The Central Bank of Nigeria (CBN) has pledged to increase the funding of the Anchor Borrowers Programme (ABP) due to the success of the programme in the North-east.
CBN Deputy Director of Development and Finance, Mr Edwin Ezelu, made the promise on Tuesday in Yola at a formal ceremony marking the repayment of the ABP loan given to the North East Commodity Association (NECAS).
“This is in light of the success of the ABP, with the repayment of N1.5 billion and the cultivation of 37,904 100 kilogrammes bags of maize, sorghum, rice and soya beans, which is equivalent to 3,709 tonnes, by farmers under NECAS,’’ he said.
Ezelu reiterated the commitment of the CBN in ensuring the timely release of funds to farmers, particularly those who had proved their worth, adding that the bank’s resolve was aimed at facilitating the achievement of the federal government’s plans to boost the country’s food security and agricultural value chain.
“Since 1977, CBN has been carrying out interventions in the agricultural development of Nigeria.
“As part of efforts to tackle the challenges confronting agriculture, agribusiness and smallholder farmers, who are the drivers of the nation’s agricultural value chain, the Anchor Borrowers Programme was born,’’ he said.
Ezelu stressed that the CBN would not relent in its efforts to support the country’s farmers, saying that ABP was part of the bank’s strategies aimed at creating scientific solutions to the challenges facing Nigeria’s food security.
He said that the North-east success story would serve as an eye-opener to farmers, while encouraging them to embrace the programme in efforts to expand their farming activities and boost food production.
“It has become imperative because it is aimed at creating economic linkages between smallholder farmers and reputable large-scale processors, with a view to increasing agricultural output and significantly improving capacity utilisation of integrated mills,’’ he said.
Also speaking, the Executive Director, Credit and Empowerment (North-Central), Bank of Agriculture (BOA), Mr Ameh Owoicho, said that the main goal of BOA was to assist farmers in their efforts to ensure food security and feed a rising population.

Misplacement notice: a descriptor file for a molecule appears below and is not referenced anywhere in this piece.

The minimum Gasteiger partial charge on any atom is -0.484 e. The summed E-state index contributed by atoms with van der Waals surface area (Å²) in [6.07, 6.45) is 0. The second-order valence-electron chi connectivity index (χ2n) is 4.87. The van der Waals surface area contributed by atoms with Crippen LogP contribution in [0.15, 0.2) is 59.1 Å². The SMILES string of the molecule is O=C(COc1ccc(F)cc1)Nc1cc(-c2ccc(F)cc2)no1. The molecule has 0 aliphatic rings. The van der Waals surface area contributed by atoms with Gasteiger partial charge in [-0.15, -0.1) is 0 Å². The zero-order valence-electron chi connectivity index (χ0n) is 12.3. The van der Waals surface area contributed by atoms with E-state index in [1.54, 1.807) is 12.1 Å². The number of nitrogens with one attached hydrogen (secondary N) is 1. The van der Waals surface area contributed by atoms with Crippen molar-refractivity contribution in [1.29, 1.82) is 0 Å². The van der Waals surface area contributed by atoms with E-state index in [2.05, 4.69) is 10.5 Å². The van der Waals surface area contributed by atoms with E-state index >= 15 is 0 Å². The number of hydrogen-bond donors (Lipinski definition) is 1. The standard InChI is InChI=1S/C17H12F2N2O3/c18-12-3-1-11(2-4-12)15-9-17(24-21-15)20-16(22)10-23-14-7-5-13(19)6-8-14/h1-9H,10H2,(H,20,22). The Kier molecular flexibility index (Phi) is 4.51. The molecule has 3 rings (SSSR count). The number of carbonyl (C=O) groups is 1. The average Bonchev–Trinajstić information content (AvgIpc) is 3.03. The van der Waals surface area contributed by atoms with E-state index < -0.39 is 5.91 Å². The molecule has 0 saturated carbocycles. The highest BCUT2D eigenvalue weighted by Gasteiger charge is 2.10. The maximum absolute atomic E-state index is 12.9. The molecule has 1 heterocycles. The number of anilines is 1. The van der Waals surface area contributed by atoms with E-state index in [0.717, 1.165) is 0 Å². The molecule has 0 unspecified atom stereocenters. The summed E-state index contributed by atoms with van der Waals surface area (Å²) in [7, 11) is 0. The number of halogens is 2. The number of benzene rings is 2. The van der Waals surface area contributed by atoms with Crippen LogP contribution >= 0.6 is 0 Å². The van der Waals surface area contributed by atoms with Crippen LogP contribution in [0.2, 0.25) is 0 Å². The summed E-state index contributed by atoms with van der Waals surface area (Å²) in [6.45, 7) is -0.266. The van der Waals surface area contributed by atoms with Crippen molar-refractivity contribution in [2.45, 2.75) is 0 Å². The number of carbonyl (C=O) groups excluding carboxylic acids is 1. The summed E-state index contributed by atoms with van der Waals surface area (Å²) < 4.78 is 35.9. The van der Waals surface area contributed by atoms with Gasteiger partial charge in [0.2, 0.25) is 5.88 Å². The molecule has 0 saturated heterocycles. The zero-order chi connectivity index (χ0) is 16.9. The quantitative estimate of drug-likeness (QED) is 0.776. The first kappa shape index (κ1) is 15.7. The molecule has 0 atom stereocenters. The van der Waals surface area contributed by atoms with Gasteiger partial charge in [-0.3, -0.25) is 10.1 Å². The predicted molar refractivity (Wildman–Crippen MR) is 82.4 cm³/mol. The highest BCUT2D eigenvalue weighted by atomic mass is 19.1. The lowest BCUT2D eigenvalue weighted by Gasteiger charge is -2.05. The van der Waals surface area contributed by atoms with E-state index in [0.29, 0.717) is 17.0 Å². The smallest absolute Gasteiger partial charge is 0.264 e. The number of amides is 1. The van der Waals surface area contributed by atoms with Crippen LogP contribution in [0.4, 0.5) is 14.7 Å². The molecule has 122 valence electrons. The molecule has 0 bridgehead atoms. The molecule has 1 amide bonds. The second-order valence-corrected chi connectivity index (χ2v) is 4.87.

He added that the bank also wanted to improve the income of smallholder farmers, who comprised the largest segment of the country’s farmers.
Owoicho, therefore, expressed the bank’s commitment to disbursing ABP funds or any other agricultural funds approved by the CBN, within five days of receipt of applications from the apex bank.
“I assure the farmers, who are under the BOA window of ABP programmes, that they would have access to their funds without any delay once the drawdown conditions have been met.
“BOA is concerned with the timely disbursement of funds to farmers very seriously, as this helps to ensure timely repayment of loans, which is also a critical component of its mandate,’’ he said.
The National President of NECAS, Alhaji Sadiq Deware, said that the N1.5 billion loan repayment was part of the N8.9 billion ABP loan granted to NECAS in 2018 for one year at nine per cent interest rate.
He said that the money was paid to NECAS — the loan guarantor for the farmers – which then deposited it at the Bank of Agriculture and later forwarded it to the CBN.
Deware commended CBN and BOA for creating the cashless programme which had significantly improved agricultural production in the North-east, while encouraging more youths to engage in farming.
He said that under the first phase of the programme, the farmers produced 26,238 bags of maize, 7,561 bags of sorghum, 2,647 bags of rice and 1,458 bags of soyabeans, totalling 37,904 100kg. bags.
Deware noted that the programme had appreciably improved the livelihoods of the people in the North-east, adding that in some states, some Internally Displaced Persons (IDPs) were employed to remove impurities from grains and bag them.
He said that each of the IDPs that were engaged received over N3,000 per day as wages, not including the perks.
Deware said that Borno was not included in the first phase of the programme because of the insecurity in the state.
“Now that there is relative peace, the service providers are mapping farmlands for farmers to enable them to participate in the dry season farming,’’ he said.
He said that ABP had recorded many achievements, adding that in Adamawa, for instance, more than 5,000 persons had benefitted from the programme, while over N2 billion had been spent on its projects.
The ABP, which was launched by President Muhammadu Buhari in 2015, aims at creating linkages between companies, which are involved in crop processing, and smallholder farmers in certain agricultural commodities.
Commenting on the programme, the CBN Governor, Mr Godwin Emefiele, once said: “As at October 2018, a total of 862,069 farmers cultivating about 835,239 hectares, across 16 different commodities, have so far benefited from the Anchor Borrowers Programme, which has generated over 2.5 million jobs across the country.’’